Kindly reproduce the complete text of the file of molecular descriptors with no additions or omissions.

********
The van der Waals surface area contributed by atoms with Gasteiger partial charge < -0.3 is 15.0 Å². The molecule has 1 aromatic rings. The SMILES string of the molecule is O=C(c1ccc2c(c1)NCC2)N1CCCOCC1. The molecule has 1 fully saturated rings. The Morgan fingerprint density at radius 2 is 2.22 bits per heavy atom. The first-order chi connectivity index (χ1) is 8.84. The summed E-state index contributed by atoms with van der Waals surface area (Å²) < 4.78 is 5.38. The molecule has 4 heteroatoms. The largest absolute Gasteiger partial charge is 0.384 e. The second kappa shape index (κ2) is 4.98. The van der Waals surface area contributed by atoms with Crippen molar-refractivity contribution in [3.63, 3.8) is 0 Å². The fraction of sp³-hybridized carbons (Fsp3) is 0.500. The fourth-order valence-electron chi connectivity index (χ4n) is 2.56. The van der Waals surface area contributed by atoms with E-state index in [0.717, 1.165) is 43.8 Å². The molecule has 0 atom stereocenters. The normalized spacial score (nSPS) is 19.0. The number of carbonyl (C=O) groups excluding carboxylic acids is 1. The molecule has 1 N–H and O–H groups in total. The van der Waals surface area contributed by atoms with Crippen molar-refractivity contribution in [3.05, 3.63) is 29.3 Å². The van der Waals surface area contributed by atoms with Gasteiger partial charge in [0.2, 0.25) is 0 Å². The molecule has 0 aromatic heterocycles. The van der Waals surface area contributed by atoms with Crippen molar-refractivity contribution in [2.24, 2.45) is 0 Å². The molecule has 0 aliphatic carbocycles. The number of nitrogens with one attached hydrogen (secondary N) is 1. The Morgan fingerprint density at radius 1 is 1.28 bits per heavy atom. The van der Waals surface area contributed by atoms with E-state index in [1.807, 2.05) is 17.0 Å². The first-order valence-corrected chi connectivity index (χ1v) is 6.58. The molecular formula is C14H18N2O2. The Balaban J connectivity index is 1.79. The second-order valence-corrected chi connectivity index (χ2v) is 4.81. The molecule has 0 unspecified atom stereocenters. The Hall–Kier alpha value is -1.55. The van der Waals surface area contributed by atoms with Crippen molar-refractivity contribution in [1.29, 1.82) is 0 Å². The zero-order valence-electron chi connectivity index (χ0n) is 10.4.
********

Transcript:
The van der Waals surface area contributed by atoms with Gasteiger partial charge < -0.3 is 15.0 Å². The molecule has 1 aromatic rings. The SMILES string of the molecule is O=C(c1ccc2c(c1)NCC2)N1CCCOCC1. The molecule has 1 fully saturated rings. The Morgan fingerprint density at radius 2 is 2.22 bits per heavy atom. The first-order chi connectivity index (χ1) is 8.84. The summed E-state index contributed by atoms with van der Waals surface area (Å²) < 4.78 is 5.38. The molecule has 4 heteroatoms. The largest absolute Gasteiger partial charge is 0.384 e. The second kappa shape index (κ2) is 4.98. The van der Waals surface area contributed by atoms with Crippen molar-refractivity contribution in [3.63, 3.8) is 0 Å². The fraction of sp³-hybridized carbons (Fsp3) is 0.500. The fourth-order valence-electron chi connectivity index (χ4n) is 2.56. The van der Waals surface area contributed by atoms with E-state index in [0.717, 1.165) is 43.8 Å². The molecule has 0 atom stereocenters. The normalized spacial score (nSPS) is 19.0. The number of carbonyl (C=O) groups excluding carboxylic acids is 1. The molecule has 1 N–H and O–H groups in total. The van der Waals surface area contributed by atoms with Crippen molar-refractivity contribution in [3.05, 3.63) is 29.3 Å². The van der Waals surface area contributed by atoms with Gasteiger partial charge in [0.2, 0.25) is 0 Å². The molecule has 0 aromatic heterocycles. The van der Waals surface area contributed by atoms with Crippen molar-refractivity contribution in [2.24, 2.45) is 0 Å². The molecule has 0 aliphatic carbocycles. The number of nitrogens with one attached hydrogen (secondary N) is 1. The Morgan fingerprint density at radius 1 is 1.28 bits per heavy atom. The van der Waals surface area contributed by atoms with E-state index in [1.807, 2.05) is 17.0 Å². The first-order valence-corrected chi connectivity index (χ1v) is 6.58. The molecular formula is C14H18N2O2. The Balaban J connectivity index is 1.79. The second-order valence-corrected chi connectivity index (χ2v) is 4.81. The molecule has 0 unspecified atom stereocenters. The Hall–Kier alpha value is -1.55. The van der Waals surface area contributed by atoms with Crippen molar-refractivity contribution in [1.29, 1.82) is 0 Å². The zero-order valence-electron chi connectivity index (χ0n) is 10.4.